Republicans also concerned about Maine treasurer’s business dealings

Posted Feb. 29, 2012, at 12:37 p.m.
Last modified Feb. 29, 2012, at 4:09 p.m.
 Bruce Poliquin
Derek Davis
Bruce Poliquin

AUGUSTA, Maine — House Republicans on Wednesday offered their own request to the Maine Supreme Judicial Court that it look into a possible violation of the Maine Constitution by Treasurer Bruce Poliquin.

The House order, introduced by Majority Leader Philip Curtis, R-Madison, is similar to an order introduced earlier in the week by Rep. Mark Dion, D-Portland.

Curtis’ order reads, in part: “If it is determined that the Treasurer of State has engaged in any business of trade or commerce, or as a broker, or as an agent or factor for any merchant or trader, does that finding affect or have an impact on the validity of the actions taken by the Treasurer of State in the performance of his official duties as used in the Constitution of Maine, Article V, Part Third, Section 3?”

House members are expected to take up the matter on Thursday.

Dion addressed his own order on the House floor Wednesday, an order he said “speaks to our fundamental responsibility to uphold the constitution.”

For several weeks, Democrats have questioned Poliquin’s business connections, in particular his plans to expand the Popham Beach Club, which he owns, and his real estate company, Dirigo Holdings LLC.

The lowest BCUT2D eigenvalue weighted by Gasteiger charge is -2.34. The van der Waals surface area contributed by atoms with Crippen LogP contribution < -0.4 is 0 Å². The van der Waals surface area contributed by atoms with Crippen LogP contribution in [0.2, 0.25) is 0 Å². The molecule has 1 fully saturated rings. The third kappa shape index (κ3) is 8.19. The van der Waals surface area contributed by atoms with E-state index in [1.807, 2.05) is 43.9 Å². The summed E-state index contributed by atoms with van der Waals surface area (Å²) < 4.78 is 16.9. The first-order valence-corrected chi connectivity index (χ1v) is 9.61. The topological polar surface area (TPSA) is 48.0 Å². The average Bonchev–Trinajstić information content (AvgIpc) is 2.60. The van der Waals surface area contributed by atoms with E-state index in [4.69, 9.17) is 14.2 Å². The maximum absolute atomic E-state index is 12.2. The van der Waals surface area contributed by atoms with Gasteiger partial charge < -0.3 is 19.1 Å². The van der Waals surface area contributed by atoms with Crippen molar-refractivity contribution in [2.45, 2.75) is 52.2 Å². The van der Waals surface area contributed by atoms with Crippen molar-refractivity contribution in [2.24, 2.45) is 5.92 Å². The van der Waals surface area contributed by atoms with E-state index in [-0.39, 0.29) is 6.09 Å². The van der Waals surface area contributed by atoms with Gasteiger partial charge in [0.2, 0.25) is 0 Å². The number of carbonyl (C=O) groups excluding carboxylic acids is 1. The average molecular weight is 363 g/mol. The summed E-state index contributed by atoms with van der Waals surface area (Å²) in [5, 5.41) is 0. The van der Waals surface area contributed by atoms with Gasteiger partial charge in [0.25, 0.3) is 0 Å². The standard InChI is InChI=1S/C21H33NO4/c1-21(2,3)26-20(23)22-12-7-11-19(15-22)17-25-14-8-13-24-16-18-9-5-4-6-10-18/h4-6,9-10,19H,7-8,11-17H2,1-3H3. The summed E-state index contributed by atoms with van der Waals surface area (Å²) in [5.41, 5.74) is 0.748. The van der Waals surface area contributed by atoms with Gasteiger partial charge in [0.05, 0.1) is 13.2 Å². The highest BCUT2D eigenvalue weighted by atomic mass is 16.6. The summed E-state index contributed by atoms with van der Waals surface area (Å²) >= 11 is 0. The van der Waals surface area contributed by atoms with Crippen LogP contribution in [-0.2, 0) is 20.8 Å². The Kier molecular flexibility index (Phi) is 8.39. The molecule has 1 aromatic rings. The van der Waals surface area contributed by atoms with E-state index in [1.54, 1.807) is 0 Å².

Dion has been pushing the issue and requested an opinion from Maine’s attorney general. The attorney general said Poliquin should not be actively involved in any business dealings going forward but did not say whether he thought Poliquin had violated the constitution.

House Speaker Robert Nutting said both orders are sitting in the House and could come up on Thursday.

“Instead of a three-page order, which is really loaded with a lot of political speech, we’ve narrowed it down,” Nutting said.

Also on Wednesday, the Maine Ethics Commission ruled on a complaint from the Maine Democratic Party that Poliquin failed to disclose all of his finances in 2010. The commission said Poliquin’s original disclosure form was substantially compliant but was incomplete. It has now been made complete through an amended filing. The commission recommended no penalty.

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